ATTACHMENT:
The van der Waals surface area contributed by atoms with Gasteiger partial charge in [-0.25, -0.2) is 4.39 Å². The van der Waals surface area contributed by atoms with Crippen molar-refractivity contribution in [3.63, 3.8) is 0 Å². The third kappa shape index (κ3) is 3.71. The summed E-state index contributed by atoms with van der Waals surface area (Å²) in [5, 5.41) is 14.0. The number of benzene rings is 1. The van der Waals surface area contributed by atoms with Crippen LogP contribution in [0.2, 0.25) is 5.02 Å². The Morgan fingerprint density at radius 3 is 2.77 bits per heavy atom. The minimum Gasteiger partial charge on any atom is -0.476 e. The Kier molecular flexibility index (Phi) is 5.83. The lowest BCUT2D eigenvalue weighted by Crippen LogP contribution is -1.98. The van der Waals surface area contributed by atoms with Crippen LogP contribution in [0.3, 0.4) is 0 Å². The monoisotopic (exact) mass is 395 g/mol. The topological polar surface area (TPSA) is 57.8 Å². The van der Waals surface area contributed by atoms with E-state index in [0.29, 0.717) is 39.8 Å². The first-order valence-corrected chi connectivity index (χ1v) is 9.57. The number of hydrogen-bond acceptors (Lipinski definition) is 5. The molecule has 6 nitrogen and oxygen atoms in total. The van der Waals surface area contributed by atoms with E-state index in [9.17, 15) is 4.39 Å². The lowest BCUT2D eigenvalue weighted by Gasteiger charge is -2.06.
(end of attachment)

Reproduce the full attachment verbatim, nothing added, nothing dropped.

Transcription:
The van der Waals surface area contributed by atoms with Gasteiger partial charge in [-0.25, -0.2) is 4.39 Å². The van der Waals surface area contributed by atoms with Crippen molar-refractivity contribution in [3.63, 3.8) is 0 Å². The third kappa shape index (κ3) is 3.71. The summed E-state index contributed by atoms with van der Waals surface area (Å²) in [5, 5.41) is 14.0. The number of benzene rings is 1. The van der Waals surface area contributed by atoms with Crippen LogP contribution in [0.2, 0.25) is 5.02 Å². The Morgan fingerprint density at radius 3 is 2.77 bits per heavy atom. The minimum Gasteiger partial charge on any atom is -0.476 e. The Kier molecular flexibility index (Phi) is 5.83. The lowest BCUT2D eigenvalue weighted by Crippen LogP contribution is -1.98. The van der Waals surface area contributed by atoms with Crippen LogP contribution in [0.3, 0.4) is 0 Å². The monoisotopic (exact) mass is 395 g/mol. The topological polar surface area (TPSA) is 57.8 Å². The van der Waals surface area contributed by atoms with E-state index in [0.29, 0.717) is 39.8 Å². The first-order valence-corrected chi connectivity index (χ1v) is 9.57. The number of hydrogen-bond acceptors (Lipinski definition) is 5. The molecule has 6 nitrogen and oxygen atoms in total. The van der Waals surface area contributed by atoms with E-state index in [9.17, 15) is 4.39 Å². The lowest BCUT2D eigenvalue weighted by Gasteiger charge is -2.06.